because she has proven herself to be both competent and dependable," Holloway said.
Kutsch especially likes working in the intensive care unit because of the important role she
plays in helping critically ill patients heal.
"I really like working one on one with the clinicians and feeling like I have a direct
influence on a patient's outcome," she said. "I feel like we're the eyes and ears of the clinicians
while their patient is in the ICU."
Kutsch said she also loves working on the floor with the nurses.
"This is one of the best jobs I've ever had," she said.



The Veterinary Page is the UF College of Veterinary Medicine"s
online internal newsletter. Archives of the Veterinary Page are
available at:
http://www. vetmed. ufl. edu/pr/vp/
Got a story idea? Please submit to Sarah Carey, editor, at:
careys@vetmed.ufl.edu or call (352) 392-2213, ext. 5206.


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Hoping to increase public awareness of the fact that animals get cancer and can be treated
just like people, members of the UF VMC's oncology service participated in the 2007
"Light the Night" walk in Gainesville Oct. 18.
The team raised $1,150 for the Northern Florida Chapter of the Leukemia and Lymphoma
Society. The event is held nationwide in October with evening walks scheduled on different
dates in different communities.
All walkers carried illuminated balloons to celebrate and commemorate the lives touched
by cancer. All funds raised will support the society's mission to cure leukemia, lymphoma,
Hodgkin's disease and myeloma, and will also be used to improve the quality of life of patients
and their families.
"This stemmed from about three years ago when Jim (Dr. Jim Farese), Joy (Dr. Joy Dias) and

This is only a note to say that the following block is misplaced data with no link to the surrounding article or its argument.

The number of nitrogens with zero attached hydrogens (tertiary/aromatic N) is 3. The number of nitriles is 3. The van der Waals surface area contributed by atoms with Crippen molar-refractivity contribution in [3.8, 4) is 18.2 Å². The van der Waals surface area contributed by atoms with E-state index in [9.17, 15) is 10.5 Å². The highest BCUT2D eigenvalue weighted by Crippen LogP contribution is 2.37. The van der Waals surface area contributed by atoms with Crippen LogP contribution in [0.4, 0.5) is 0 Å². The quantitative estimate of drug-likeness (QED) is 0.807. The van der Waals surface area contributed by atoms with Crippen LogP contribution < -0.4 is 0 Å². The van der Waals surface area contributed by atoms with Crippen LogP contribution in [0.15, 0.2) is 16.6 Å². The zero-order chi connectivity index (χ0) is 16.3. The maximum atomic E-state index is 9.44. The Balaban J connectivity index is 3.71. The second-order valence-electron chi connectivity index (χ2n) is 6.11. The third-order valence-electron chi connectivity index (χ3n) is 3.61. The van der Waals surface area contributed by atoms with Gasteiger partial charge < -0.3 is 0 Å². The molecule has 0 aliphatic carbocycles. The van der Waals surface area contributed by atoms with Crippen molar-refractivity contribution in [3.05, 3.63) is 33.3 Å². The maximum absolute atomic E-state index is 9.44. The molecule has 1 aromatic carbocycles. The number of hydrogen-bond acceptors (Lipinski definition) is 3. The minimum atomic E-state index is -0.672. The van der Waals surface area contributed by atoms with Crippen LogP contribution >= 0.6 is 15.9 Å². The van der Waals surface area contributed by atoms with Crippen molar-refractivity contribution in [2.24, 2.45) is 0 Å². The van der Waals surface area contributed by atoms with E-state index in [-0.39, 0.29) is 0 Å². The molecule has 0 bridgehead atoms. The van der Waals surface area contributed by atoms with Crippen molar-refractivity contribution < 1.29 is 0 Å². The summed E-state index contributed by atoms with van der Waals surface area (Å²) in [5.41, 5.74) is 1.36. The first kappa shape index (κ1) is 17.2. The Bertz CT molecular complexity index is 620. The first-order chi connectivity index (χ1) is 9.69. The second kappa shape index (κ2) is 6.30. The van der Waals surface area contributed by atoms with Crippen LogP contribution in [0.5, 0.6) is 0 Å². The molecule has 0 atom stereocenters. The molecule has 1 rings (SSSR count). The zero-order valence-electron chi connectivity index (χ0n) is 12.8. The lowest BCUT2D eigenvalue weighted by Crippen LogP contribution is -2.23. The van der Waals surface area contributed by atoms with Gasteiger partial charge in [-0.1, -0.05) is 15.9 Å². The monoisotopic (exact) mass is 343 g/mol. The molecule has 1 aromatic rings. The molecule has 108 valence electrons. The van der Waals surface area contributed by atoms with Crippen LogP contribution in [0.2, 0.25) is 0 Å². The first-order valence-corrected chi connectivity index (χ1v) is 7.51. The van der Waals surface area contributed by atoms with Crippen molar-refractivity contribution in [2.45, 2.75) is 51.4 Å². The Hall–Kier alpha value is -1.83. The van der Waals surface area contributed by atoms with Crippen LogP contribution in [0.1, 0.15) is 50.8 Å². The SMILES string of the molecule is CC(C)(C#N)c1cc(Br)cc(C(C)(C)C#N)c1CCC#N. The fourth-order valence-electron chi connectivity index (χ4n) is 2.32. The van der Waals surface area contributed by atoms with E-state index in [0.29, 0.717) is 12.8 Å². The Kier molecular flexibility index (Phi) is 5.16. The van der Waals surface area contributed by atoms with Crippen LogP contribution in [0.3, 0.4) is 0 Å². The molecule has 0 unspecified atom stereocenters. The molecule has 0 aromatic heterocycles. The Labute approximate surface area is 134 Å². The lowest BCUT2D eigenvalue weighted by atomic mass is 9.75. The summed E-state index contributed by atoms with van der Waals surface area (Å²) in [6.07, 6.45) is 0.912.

I felt we wanted to become involved with maybe taking dogs that were cancer survivors over to
Shands oncology as therapy dogs for kids with cancer," said Dr. Rowan Milner, chief of the
VMC's oncology service. "It was clear pretty early on that there would be lots of hoops
involved in doing that. Then we heard about the Light the Night event, which allowed us all
to participate as a team with our patients."
In addition to the VMC group, cancer survivor Bessie Cuda, a 4-year-old Basset hound,
went along for the 2-mile ride, er, walk. Bessie, sporting a white "Survivor" T-shirt, was pulled
in a cart by team members.
"We want to thank our families, friends and supporters'" Milner said, adding that a bake
sale held by the oncology group raised $100 just by itself. "We also want to thank Bessie's
family for letting us take her in the walk."
Milner said that while the walk was "a lot of fun," veterinary oncologists use a lot of
information from human lymphoma in their own research and clinical approaches to treatment.
UF VMC participants included Milner, Dias, Dr. Karri Barabas, visiting veterinarian Dr.
Monica Clemente, veterinary technicians Samantha Haas, Amy Beaver, Jessica Noggle, and
Kelly Meyer.


Mfissouri i et i[th UF ties \\ins Dog Fancl alard


S r. James "Jimi" Cook, a Missouri
veterinarian whose collaboration with
UF veterinary surgeons in June 2006 helped
restore full walking ability to a service dog
named Eagle, has been named the national
winner of Dog Fancy Magazine's "Thank
Your Vet for a Healthy Pet" contest.
Cook, an adjunct faculty member at the UF